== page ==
More Health Care Shenanigans Courtesy of Trump

Trump has called Chuck and been rebuffed, reports ThinkProgress.

After several public failures, Trump tried to use Democrats again to push conservatives in Congress to enact his agenda. However, surely House Minority Leader Nancy Pelosi and Senate Minority Leader Chuck Schumer are done being pawns in his game. The last time they made a deal with him, it allowed the Republicans to try to pass Graham-Cassidy. And CHIP funding lapsed. (Still has not been reauthorized, in fact.)

Current Threats to Health Care Access

There are so many moving parts to health care in Washington right now that it is hard to know where those favoring wide access to health care need to focus. Below are the top areas of concern.

1. The budget process started over on October 1, meaning Republicans can now start planning their next run at the ACA. They couldn’t get the 50 votes needed to pass reform in the Senate under budget reconciliation rules during the last fiscal year, and not for lack or trying or shady tricks. So the word is they will now tie deep Medicaid cuts to tax cuts.

The thinking on that is that Sen. Susan Collins and the other so-called “moderates” who nuked the last few repeal attempts, Senators Lisa Murkowski and John McCain, won’t be able to say no to tax cuts in order to save Medicaid funding.

It’s important to note that this is hypothetical. The reality is that Senate Majority Leader Mitch McConnell is not just a prick, but also severely weakened. He may have every nefarious trick up his sleeve to push this through, but even a team of Republicans using all the dirty schemes in the world couldn’t get health care repeal through.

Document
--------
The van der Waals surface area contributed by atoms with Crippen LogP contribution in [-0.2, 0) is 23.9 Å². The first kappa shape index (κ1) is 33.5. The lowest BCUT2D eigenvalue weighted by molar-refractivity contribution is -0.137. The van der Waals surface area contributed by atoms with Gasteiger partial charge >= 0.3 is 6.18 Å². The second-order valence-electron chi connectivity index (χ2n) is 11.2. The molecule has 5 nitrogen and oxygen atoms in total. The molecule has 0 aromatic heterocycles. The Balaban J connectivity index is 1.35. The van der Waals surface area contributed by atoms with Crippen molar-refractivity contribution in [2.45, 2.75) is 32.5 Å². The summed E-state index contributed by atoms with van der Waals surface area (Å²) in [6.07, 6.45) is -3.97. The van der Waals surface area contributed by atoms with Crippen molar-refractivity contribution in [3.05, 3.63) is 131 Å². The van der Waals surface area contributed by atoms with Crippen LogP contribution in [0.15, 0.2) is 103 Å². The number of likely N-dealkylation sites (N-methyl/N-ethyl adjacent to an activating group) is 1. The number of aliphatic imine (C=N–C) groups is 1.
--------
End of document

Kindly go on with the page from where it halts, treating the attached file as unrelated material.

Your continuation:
And while he’s battling cancer and the loss of bipartisanship in Congress, Sen. McCain has his legacy to think of now. And the idea of flipping his vote against health care for some tax cuts is not going to appeal to him. Meanwhile, Sen. Murkowski owes her Senate seat to the native population in her state, Alaska. She’s not going to sell out her staunch supporters for tax cuts.

Sen. Susan Collins probably won’t vote for tax cuts if it means health care cuts.

In short, while anything is possible, it seems very unlikely this particular scenario will play out the way Mitch wants.

2. The Senate had a deal on CHIP in mid-September and they still have yet to pull the trigger. This is unconscionable but typical. Minnesota needed a loan on October 1 to keep the state’s CHIP kids insured after all state funds were gone. Certainly at this point it’s fair to ask whether Republicans are holding off on CHIP so they can use it to bargain for drastic Medicaid cuts. Also, note that CHIP was Secretary Clinton’s big accomplishment when she tried to reform health care as First Lady in the 1990’s. She campaigned on it. And Republicans have shown time and again they are not above petty BS, even if children pay the price.

3. The Trump administration has continued to undermine the ACA, in every way possible. First, every day they don’t guarantee the CSRs, the insurers in the ACA exchanges have to keep their prices high just in case the CSRs go away. If the Trump administration decided to guarantee the CSRs, it wouldn’t be until after the enrollment period is over. But the reality is that Trump campaigned against the ACA and out of petty jealousy that Obama is more admired, he will never do anything that might help the ACA survive. He won’t guarantee the CSRs and it is up to Congress to make that happen, if they so choose. I will write about that below.

Second, the Trump administration has cut the open enrollment period for health insurance through the exchange in half, to six weeks this year. That means people who don’t spend a lot of time following this stuff could miss the deadline to enroll for next year. If you haven’t yet joined the Thunderclap for open enrollment, you can do so here.

Third, mysteriously, the federal exchange website will be offline for repairs from 12 am-12 pm every Sunday during five of the six weeks of open enrollment. We all know this is sabotage but there’s not much we can do to stop it.

Fourth, the advertising budget for open enrollment has been cut by 90%. And eighteen cities have lost “assisters” who, as their name suggests, help people sign up for insurance in

As he has said numerous times, Trump is trying to let ACA fail.